Baseline characteristics were expressed as mean (SD) or median (quartile 1, quartile 3), depending on their distribution, or number (%) for categorical variables. This trial used an intention-to-treat approach to test the difference in the BMI growth trajectory between children in the intervention and control groups. The analysis fit a 2-level (time nested within child) mixed-effects regression model, using a maximum likelihood procedure to handle missing data and an unstructured variance-covariance matrix.25 Data were assumed to be missing at random. Because clinical literature about childhood obesity indicates that the shape of the BMI trajectory across ages 3 to 8 years is curvilinear, a quadratic model was selected a priori, defining trajectory using both linear and quadratic terms.15,26 Time varied individually and was measured as a continuous variable defined as years since baseline. Two child-level variables, age at baseline (mean-centered) and intervention condition, were covariates for the intercept, linear, and quadratic BMI growth trajectory terms. Child sex was a covariate for the intercept only. Success was evaluated by a likelihood ratio test to determine whether the linear and quadratic intervention effects were jointly equal to zero (df = 2; .05 level). The coordinating center independently replicated the primary outcome analysis and confirmed the findings.
Analysis of secondary and post-hoc outcomes used ordinary least squares regression for continuous outcomes and Poisson regression with robust standard errors for binary outcomes. Models were prespecified and accounted for covariates thought to be associated with each outcome, such as baseline outcome value, child age, and sex. The Benjamini-Hochberg procedure was used to control the false-discovery rate for multiple comparisons based on the number of time points analyzed for each outcome. The P values before and after correction are presented. Residual diagnostics were performed to ensure distributional assumptions were met.
Prior literature informed selection of a series of post-hoc moderator analyses based on the child BMI growth trajectory mixed-effects model to determine whether the intervention’s effect on growth trajectory varied across different baseline values of child age; child sex; parent BMI; parent race/ethnicity; child energy intake; percentage of energy intake from fat, carbohydrates, and protein; percentage of wear time in sedentary behavior and MVPA; baseline child BMI percentile; child birth weight; food security status; and community center.27,28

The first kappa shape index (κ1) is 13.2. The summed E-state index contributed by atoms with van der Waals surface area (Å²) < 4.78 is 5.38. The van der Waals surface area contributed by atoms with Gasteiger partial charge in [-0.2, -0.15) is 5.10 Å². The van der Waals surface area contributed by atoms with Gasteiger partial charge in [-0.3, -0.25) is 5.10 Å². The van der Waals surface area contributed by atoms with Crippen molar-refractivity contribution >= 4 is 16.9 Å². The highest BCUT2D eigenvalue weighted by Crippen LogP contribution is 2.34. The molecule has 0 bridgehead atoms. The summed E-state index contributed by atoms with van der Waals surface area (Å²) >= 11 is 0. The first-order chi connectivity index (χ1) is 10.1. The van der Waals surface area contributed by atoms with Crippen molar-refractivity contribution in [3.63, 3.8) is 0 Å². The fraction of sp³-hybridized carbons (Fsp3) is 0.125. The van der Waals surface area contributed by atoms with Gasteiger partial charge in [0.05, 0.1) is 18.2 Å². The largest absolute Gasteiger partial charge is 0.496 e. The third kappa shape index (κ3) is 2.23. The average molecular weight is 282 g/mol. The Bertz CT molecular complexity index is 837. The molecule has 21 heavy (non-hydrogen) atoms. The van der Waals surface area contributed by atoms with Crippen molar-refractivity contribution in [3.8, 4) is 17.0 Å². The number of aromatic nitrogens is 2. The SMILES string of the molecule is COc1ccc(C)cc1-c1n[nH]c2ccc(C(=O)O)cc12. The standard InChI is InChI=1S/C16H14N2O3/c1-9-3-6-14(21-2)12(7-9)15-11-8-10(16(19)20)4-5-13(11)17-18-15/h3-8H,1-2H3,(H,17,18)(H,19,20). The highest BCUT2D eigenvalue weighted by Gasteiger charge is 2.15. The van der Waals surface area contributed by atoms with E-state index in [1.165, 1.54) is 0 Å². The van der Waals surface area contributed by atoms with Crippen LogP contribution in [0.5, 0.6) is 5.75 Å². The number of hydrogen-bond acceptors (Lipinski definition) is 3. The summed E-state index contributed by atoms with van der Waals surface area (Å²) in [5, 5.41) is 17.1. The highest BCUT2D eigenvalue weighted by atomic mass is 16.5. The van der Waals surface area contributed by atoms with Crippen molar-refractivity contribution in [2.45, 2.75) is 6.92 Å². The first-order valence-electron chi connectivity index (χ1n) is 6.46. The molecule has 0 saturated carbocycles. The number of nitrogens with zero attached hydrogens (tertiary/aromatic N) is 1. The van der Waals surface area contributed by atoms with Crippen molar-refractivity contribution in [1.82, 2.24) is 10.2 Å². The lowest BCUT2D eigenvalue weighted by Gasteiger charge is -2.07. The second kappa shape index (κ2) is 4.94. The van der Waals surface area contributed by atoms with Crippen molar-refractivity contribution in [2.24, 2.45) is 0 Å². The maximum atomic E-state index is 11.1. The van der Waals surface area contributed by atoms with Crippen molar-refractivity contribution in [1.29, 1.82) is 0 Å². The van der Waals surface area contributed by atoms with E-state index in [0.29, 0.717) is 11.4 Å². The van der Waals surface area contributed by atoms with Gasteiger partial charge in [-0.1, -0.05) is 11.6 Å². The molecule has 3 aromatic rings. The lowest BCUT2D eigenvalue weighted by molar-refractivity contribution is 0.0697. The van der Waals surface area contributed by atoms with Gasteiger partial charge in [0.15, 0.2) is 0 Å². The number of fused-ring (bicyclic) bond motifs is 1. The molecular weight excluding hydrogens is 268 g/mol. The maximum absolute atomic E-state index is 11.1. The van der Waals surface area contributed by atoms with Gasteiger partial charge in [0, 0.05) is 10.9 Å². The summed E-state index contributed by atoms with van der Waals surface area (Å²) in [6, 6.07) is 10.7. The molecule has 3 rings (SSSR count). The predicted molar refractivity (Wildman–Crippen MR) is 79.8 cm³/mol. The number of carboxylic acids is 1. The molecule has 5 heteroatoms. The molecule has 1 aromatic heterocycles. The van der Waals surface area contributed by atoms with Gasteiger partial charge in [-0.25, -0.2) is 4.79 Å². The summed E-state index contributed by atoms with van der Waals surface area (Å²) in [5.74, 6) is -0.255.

Statistical analyses were conducted using Stata version 14.2 (StataCorp). Statistical significance was defined using a 2-sided test with α = .05.
Of the 2126 participants assessed for eligibility, 610 parent-child pairs were randomized, with 304 assigned to the intervention group and 306 to the control group. The 36-month retention rate was 91.4% for the intervention and 88.9% for the control (Figure 1). At baseline, the child mean (SD) age was 4.3 (0.9) years, 51.9% were female, 91.4% were Hispanic/Latino, 65.7% were between the 50th and 85th Centers for Disease Control and Prevention BMI percentiles, and 34.3% were between the 85th and 95th percentiles. Most study children were born in the United States (96.4%), whereas most adults were born outside the United States, including Mexico (63.6%), El Salvador (9.4%), Honduras (6.6%), and Guatemala (6.1%). The Special Supplemental Nutrition Program for Women, Infants, and Children and/or Supplemental Nutrition Assistance Program was used by 87.5% of families, and 42.6% of families reported food insecurity. Table 1 shows baseline data by study group.
The mean (SD) child BMI at 36 months was 17.8 (2.2) in the intervention group and 17.8 (2.1) in the control group. Adjusted models showed no significant BMI difference (B = 0.05 [95% CI, −0.29 to 0.38]; P = .79) at 36 months (eTable 1 in Supplement 2). Box plots of child BMI at each time point for the intervention and control groups are presented in Figure 2. No meaningful intervention effect was detected on the prespecified primary outcome of child BMI trajectory over 3 years (joint likelihood ratio test, P = .39). Neither the linear intervention effect (BMI difference per year) (B = −0.082 [95% CI, −0.246 to 0.082]; P = .33) nor the quadratic effect (BMI difference per year squared) (B = 0.032 [95% CI, −0.014 to 0.078]; P = .18) was statistically significant (Figure 3). Model-estimated child BMI trajectories by sex and age are presented in eFigure 1 in Supplement 2.